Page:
Articles | Volume 11, issue 11
Research article
09 Jun 2011
Research article |  | 09 Jun 2011

Understanding evolution of product composition and volatility distribution through in-situ GC × GC analysis: a case study of longifolene ozonolysis

G. Isaacman, D. R. Worton, N. M. Kreisberg, C. J. Hennigan, A. P. Teng, S. V. Hering, A. L. Robinson, N. M. Donahue, and A. H. Goldstein

Abstract. A method for predicting volatility and polarity based on chromatographic information was developed and applied to the smog chamber ozonolysis of the sesquiterpene longifolene. The products were collected and analyzed using a GC × GC Thermal Desorption Aerosol Gas Chromatograph/Mass Spectrometer (2D-TAG) and a quadrupole Aerodyne Aerosol Mass Spectrometer (AMS). All the secondary organic aerosol (SOA) was produced within the first half hour of the experiment. However, the oxidation level of the organic aerosol, as inferred from the fraction of ion m/z 44, suggested continued evolution of the SOA over the subsequent hours. Measurements of speciated organic compounds using 2D-TAG confirm that the composition of the particles changed over the course of the experiment. Nearly 200 oxidation products (thought to be mostly ketones and acids) were observed with 2D-TAG, but most could not be identified definitively due to a lack of standards and the absence of likely sesquiterpene oxidation products in available mass spectral databases. To categorize the observed products, the vapor pressure and oxygen-to-carbon ratio (O/C) of observed compounds were estimated based on their two-dimensional chromatographic retention times relative to those of known standards, establishing a retention time correlation (RTC) method for using 2D-TAG to better constrain important modelling parameters. The product distribution continuously evolved in volatility and oxygenation during 5 h of oxidation. Using peak area as the best available proxy for mass, we conclude that the product mixture includes many non-negligible products; the most abundant 3 compounds accounted for only half of the total observed peak area and 80 % of peak area was spread across 15 compounds. The data provide evidence for three conclusions: (1) 2D-TAG provides valuable volatility and oxygenation information even in the absence of definitive species identification, (2) complex particle-phase chemistry causes continued evolution of particle composition after new particles formation, and (3) minor products contribute significantly to SOA from the ozonolysis of longifolene.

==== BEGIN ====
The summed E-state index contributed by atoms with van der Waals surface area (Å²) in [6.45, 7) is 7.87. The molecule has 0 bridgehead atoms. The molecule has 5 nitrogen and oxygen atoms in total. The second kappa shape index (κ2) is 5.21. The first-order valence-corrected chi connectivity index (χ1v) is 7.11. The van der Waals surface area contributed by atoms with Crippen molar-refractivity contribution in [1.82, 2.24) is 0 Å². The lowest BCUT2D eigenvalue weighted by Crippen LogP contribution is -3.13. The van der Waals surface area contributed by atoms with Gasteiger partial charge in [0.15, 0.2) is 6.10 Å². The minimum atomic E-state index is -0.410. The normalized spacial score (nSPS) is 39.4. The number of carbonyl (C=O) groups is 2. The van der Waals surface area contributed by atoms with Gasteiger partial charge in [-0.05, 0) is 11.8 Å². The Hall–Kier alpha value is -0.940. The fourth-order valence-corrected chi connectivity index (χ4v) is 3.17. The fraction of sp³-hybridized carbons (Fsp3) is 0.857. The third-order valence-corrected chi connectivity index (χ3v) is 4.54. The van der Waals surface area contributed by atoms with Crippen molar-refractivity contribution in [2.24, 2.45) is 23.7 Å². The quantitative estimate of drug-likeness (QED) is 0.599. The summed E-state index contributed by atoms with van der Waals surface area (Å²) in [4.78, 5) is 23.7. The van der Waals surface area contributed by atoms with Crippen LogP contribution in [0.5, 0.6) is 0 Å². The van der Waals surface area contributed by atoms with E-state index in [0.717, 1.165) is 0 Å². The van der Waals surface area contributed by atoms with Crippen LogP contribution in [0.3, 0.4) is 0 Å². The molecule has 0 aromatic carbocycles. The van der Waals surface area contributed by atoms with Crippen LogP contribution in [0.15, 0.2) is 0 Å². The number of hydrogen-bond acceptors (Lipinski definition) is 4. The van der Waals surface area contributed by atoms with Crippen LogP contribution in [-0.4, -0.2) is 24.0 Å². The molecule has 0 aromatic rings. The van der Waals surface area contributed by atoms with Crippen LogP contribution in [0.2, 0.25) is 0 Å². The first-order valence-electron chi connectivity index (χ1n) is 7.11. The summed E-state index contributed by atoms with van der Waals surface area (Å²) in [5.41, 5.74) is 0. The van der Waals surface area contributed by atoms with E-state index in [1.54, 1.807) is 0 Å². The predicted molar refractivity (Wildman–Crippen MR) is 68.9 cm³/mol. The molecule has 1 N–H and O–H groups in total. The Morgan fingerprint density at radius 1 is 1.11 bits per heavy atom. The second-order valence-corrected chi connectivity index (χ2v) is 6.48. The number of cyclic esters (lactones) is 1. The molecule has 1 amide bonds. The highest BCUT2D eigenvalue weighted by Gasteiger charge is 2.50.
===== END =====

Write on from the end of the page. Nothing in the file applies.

Final-revised paper